The Blind Side

The top ten of the 2013 NFL Draft is almost certain to be littered with offensive tackles – Oliver Gilmour studies the best two options; Luke Joeckel and Eric Fisher.

Two left tackles, Eric Fisher and Luke Joeckel, have been called the top two overall prospects in the draft by some, with Joeckel the favourite to be taken first overall by Kansas City. Fisher looks unlikely to fall out of the top five, with Philadelphia potentially wanting to bolster their offensive line for their new offense with their number four overall pick, or Detroit needing a new bookend after the retirement of Jeff Backus and the free agent departure of Gosder Cherilus.

Joeckel has been compared favourably with Cleveland Browns tackle Joe Thomas, who is characterised as a ‘finesse’ lineman. Joeckel fits this mold perfectly; a left tackle with outstanding technique in blocking, who has exceptional positioning and footwork. Fisher projects as a slightly less talented Matt Kalil, the fourth overall pick of the Minnesota  Vikings in 2012. He shares the aggressive tenacity of the younger Kalil.

Whilst Joeckel is widely regarded as the de-facto number one overall prospect, some scouts have argued the difference between the Texas A&M lineman and Fisher is far smaller than assumed. The main difference, as is often argued with regards to these two prospects, is the difference in competition. Fisher played against just two Big Ten opponents, Iowa and Michigan State, with the rest of the Central Michigan Chippewa schedule coming from the MAC. By contrast, Joeckel’s Texas A&M team played in the SEC, against such defences as Alabama, LSU and Florida. Joeckel also gets the plaudits from protecting the mercurial Johnny Manziel’s blindside during his Heisman campaign.

Joeckel has the credentials to be a top tier offensive tackle. Starting at left tackle since his true freshman year, he was All-Big 12 in 2011 and All-SEC in 2012, won the Outland Award in 2012 and was a First Team All-American in 2012. He will enter the NFL in 2013 without many weaknesses; he isn’t the perfect tackle already, but there are no glaring holes in his game. Fisher was voted Second Team All-American, but didn’t receive as many plaudits coming out of Central Michigan. His rise is mainly attributed to film study and closer analysis of his game, which pushed him from the mid-20th range to the top five, rather than the national star of Joeckel and the Aggies.

Both players look very good in pass protection from tape examination. Joeckel likely projects better in this facet however. On pass plays the Texas A&M prospect sets his position and establishes leverage on every play. Combine his excellent base and leverage with his foot speed and ability to adjust to outside rush and you have an excellent pass protector on the pro level. In all the tape I watched of him, he shows very little weakness even against top level talent. Eric Fisher on the other hand is very good, but not quite as good as Joeckel. He has the strong base of Joeckel without the ability to maintain it while sliding. He has good athletic ability, running a better 40 yard dash than his Texan counterpart, which allows him to recover well regardless. Both players my need to adjust their hands against bullrushing outside rushers, as both have been shown to be driven backwards by bigger pass-rushers which will be more common in the professional game.  In this aspect Joeckel will likely be better adapted from Week One with his great base and lateral movement.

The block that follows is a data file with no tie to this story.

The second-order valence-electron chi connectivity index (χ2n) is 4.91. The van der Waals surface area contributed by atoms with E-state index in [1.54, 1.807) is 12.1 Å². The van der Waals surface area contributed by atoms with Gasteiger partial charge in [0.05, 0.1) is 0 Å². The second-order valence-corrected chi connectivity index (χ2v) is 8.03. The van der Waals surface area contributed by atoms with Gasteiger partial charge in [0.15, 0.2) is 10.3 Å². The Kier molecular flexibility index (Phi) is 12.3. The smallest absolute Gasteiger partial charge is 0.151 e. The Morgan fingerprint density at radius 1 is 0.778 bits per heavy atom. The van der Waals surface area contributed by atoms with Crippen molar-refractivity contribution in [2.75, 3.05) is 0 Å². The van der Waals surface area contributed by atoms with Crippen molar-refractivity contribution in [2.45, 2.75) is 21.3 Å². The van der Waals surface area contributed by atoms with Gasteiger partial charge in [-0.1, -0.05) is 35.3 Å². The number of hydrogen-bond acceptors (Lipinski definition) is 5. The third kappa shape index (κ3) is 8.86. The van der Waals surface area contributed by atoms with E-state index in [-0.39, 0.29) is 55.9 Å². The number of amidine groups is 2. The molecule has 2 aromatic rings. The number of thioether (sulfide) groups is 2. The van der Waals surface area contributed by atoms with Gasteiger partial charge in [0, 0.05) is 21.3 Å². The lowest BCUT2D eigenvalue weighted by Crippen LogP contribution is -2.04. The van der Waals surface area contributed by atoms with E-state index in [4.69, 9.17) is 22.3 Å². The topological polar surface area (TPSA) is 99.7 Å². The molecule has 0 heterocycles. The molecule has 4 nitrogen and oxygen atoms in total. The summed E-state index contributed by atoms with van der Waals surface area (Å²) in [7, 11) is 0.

In the run game, both are good, but in different ways. Joeckel is a more technical blocker, getting into good position and sealing off his man. He uses his foot speed to get into correct position to pin his man and create room for the back. By contrast, Fisher is aggressive, rushing out to hit assignments to create room for runners. His confrontational, power-based style may fit certain schemes, but his ‘rushing’ style occasionally means he misses blocks. His athleticism means he can get to the second level well, and his powerful base means he can drive tacklers backwards on run plays. Joeckel’s play in the run game makes him quite versatile, and he looks as though he will succeed in any scheme (likely thriving in zone blocking). Fisher is more limited in this sense, but he is by no means weak in any facet of run blocking. Neither has the rare speed in a left tackle of Lane Johnson, but both have great footwork and foot speed that get them to the second level and into open space.

Whilst Joeckel and Fisher are a natural comparison due to them sharing a position, they are very different players who have different strengths. The main strength of Luke Joeckel is his experience in top-level competition and his positioning and technical ability, whilst Eric Fisher possesses power, athleticism, and aggressiveness. They fit different schemes, but I would grade Joeckel overall higher because his skills are so polished and adaptable.

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